How stressful days steal your memories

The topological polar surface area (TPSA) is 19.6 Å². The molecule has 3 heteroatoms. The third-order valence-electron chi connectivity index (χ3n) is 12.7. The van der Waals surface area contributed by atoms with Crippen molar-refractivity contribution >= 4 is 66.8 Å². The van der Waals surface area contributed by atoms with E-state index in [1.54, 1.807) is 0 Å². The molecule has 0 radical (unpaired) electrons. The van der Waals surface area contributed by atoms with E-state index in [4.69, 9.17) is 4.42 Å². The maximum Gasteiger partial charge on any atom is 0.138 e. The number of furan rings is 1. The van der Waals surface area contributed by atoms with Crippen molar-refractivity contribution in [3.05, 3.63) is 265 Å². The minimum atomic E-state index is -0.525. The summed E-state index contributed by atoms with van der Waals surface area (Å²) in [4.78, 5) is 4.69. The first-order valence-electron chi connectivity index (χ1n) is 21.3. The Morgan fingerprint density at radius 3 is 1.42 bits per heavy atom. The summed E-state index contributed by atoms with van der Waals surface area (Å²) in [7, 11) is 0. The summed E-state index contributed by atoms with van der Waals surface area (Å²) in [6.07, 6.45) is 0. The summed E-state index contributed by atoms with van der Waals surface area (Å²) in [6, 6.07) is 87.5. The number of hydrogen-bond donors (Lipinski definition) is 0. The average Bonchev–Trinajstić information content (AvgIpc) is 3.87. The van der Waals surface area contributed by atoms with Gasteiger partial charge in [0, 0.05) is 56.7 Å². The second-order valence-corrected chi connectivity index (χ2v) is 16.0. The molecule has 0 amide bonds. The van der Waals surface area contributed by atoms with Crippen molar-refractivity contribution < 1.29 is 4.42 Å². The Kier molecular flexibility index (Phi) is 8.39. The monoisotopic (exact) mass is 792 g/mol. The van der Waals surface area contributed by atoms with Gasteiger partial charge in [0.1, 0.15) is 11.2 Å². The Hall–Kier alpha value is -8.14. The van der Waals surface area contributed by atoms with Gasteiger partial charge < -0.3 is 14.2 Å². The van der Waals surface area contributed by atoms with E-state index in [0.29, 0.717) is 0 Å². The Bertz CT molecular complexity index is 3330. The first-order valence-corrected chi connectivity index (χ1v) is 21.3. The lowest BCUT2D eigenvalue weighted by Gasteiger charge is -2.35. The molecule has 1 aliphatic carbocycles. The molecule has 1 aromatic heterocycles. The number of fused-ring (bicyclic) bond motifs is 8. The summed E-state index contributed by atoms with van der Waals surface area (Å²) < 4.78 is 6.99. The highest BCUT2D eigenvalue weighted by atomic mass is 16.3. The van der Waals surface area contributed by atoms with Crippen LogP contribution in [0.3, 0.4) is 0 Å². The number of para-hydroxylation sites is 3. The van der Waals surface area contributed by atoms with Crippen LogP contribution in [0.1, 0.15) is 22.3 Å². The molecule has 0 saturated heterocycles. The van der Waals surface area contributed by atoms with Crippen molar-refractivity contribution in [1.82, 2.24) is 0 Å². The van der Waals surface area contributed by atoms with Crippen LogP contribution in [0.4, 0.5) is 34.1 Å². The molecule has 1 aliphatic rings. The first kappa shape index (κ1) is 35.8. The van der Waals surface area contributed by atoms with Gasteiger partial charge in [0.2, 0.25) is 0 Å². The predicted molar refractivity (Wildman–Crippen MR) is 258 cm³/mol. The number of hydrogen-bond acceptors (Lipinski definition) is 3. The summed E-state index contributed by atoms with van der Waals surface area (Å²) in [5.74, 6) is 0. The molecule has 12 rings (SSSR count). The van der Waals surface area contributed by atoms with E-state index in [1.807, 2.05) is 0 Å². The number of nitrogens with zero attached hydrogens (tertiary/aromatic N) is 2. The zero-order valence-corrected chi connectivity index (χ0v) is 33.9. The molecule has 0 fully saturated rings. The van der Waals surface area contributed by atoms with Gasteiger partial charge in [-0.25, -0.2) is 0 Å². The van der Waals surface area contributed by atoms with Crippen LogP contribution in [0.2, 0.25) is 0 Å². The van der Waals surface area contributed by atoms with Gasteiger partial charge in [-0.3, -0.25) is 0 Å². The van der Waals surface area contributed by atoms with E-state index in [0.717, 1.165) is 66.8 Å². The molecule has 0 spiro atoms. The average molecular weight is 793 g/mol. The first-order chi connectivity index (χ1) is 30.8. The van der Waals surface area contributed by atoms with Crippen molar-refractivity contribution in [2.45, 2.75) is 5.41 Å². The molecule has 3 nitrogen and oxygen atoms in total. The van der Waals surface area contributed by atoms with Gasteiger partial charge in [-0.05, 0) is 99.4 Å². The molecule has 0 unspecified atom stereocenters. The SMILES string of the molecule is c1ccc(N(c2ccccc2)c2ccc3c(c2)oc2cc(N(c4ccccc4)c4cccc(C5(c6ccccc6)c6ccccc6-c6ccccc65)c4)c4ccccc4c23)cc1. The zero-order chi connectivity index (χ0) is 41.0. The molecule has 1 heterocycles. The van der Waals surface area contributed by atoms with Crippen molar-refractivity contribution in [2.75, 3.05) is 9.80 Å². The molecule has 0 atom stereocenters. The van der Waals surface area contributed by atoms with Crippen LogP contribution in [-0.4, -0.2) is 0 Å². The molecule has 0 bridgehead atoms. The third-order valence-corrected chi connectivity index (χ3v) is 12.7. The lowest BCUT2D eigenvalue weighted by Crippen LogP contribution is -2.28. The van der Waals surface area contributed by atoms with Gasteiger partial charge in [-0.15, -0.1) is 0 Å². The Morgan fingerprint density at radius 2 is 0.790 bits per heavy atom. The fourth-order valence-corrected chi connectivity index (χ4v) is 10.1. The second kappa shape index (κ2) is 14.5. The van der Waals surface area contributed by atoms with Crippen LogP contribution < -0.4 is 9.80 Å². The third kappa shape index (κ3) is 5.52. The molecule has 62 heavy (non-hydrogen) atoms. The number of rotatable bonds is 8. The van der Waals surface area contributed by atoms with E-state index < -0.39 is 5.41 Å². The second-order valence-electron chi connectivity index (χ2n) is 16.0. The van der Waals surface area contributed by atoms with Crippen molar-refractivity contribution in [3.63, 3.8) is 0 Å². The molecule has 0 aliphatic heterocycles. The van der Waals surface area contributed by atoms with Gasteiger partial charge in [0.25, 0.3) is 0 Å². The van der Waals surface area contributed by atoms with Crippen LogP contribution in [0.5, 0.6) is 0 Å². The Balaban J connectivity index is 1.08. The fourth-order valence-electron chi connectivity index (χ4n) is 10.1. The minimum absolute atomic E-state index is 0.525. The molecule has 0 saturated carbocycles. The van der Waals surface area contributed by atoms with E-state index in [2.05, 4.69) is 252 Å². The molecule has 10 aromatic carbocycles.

By Jonathan Knight EXTREME stress, such as that felt by war refugees, can significantly impair memory in as little as four days, say psychologists who have traced the effect to a single hormone. Psychologists have known for some time that prolonged stress can cause amnesia or otherwise adversely affect memory. No one is quite sure what causes the impairment, but many suspect the hormone cortisol, which is active in the brain while people are stressed. To shed some light on this, John Newcomer and his colleagues at Washington University in St Louis, Missouri, gave 51 volunteers a daily dose of cortisol pills for four days. While some had only a low dose or a placebo, others took as much cortisol as you would find in the blood of a person fleeing their burning village in war, says Newcomer. Before they started taking the pills, all three groups scored equally well in memory tests. After one day, there was no significant change. But by the fourth day, participants on the highest dose had a harder time than the others reciting a short paragraph read to them 30 minutes before (Archives of General Psychiatry, vol 56, p 527). “The good news is it takes several days of exposure to produce this effect on memory,” says Newcomer. Furthermore, milder stresses such as cramming for an exam would not produce such high levels of cortisol in most people, he says. Six days after the doses were stopped, all the volunteers had similar scores again. This is the first report of a clear effect on memory within the body’s normal range of cortisol levels, comments James Bremner, who studies stress and memory at Yale University in New Haven, Connecticut. He says the results may have implications for more severe memory loss as well. “Amnesia has a biological base,
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